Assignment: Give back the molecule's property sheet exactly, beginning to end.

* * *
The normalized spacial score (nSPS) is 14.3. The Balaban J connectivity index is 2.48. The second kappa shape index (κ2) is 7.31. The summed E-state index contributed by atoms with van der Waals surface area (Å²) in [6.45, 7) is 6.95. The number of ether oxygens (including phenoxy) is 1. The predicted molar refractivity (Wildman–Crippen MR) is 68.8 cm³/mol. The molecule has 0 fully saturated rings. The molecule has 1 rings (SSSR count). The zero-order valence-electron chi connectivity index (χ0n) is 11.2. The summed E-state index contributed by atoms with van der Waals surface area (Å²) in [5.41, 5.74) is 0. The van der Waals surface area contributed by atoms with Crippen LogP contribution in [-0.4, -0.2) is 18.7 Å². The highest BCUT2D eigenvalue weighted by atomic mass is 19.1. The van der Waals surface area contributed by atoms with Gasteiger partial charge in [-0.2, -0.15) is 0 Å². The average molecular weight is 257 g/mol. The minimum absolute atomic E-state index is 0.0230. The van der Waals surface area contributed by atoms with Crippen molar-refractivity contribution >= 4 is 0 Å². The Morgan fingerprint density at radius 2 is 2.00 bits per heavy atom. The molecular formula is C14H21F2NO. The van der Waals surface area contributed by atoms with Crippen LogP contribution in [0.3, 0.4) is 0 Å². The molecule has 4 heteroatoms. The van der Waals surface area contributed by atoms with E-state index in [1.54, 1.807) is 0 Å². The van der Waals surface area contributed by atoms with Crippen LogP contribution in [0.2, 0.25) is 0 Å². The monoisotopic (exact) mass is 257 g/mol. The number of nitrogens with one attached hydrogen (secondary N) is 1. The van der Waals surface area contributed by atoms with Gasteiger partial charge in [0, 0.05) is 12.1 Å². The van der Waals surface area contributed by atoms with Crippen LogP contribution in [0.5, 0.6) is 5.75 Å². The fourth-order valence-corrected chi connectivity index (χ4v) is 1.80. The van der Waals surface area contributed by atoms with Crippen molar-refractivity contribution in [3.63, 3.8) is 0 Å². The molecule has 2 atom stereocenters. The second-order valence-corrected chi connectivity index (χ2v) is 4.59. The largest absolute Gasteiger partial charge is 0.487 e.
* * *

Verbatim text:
The normalized spacial score (nSPS) is 14.3. The Balaban J connectivity index is 2.48. The second kappa shape index (κ2) is 7.31. The summed E-state index contributed by atoms with van der Waals surface area (Å²) in [6.45, 7) is 6.95. The number of ether oxygens (including phenoxy) is 1. The predicted molar refractivity (Wildman–Crippen MR) is 68.8 cm³/mol. The molecule has 0 fully saturated rings. The molecule has 1 rings (SSSR count). The zero-order valence-electron chi connectivity index (χ0n) is 11.2. The summed E-state index contributed by atoms with van der Waals surface area (Å²) in [5.41, 5.74) is 0. The van der Waals surface area contributed by atoms with Crippen LogP contribution in [-0.4, -0.2) is 18.7 Å². The highest BCUT2D eigenvalue weighted by atomic mass is 19.1. The van der Waals surface area contributed by atoms with Gasteiger partial charge in [-0.2, -0.15) is 0 Å². The average molecular weight is 257 g/mol. The minimum absolute atomic E-state index is 0.0230. The van der Waals surface area contributed by atoms with Crippen molar-refractivity contribution >= 4 is 0 Å². The Morgan fingerprint density at radius 2 is 2.00 bits per heavy atom. The molecular formula is C14H21F2NO. The van der Waals surface area contributed by atoms with Crippen LogP contribution in [0.3, 0.4) is 0 Å². The molecule has 4 heteroatoms. The van der Waals surface area contributed by atoms with E-state index in [1.54, 1.807) is 0 Å². The van der Waals surface area contributed by atoms with Crippen LogP contribution in [0.2, 0.25) is 0 Å². The monoisotopic (exact) mass is 257 g/mol. The number of nitrogens with one attached hydrogen (secondary N) is 1. The van der Waals surface area contributed by atoms with Gasteiger partial charge in [0, 0.05) is 12.1 Å². The van der Waals surface area contributed by atoms with Crippen LogP contribution in [0.5, 0.6) is 5.75 Å². The fourth-order valence-corrected chi connectivity index (χ4v) is 1.80. The van der Waals surface area contributed by atoms with Crippen molar-refractivity contribution in [3.63, 3.8) is 0 Å². The molecule has 2 atom stereocenters. The second-order valence-corrected chi connectivity index (χ2v) is 4.59. The largest absolute Gasteiger partial charge is 0.487 e.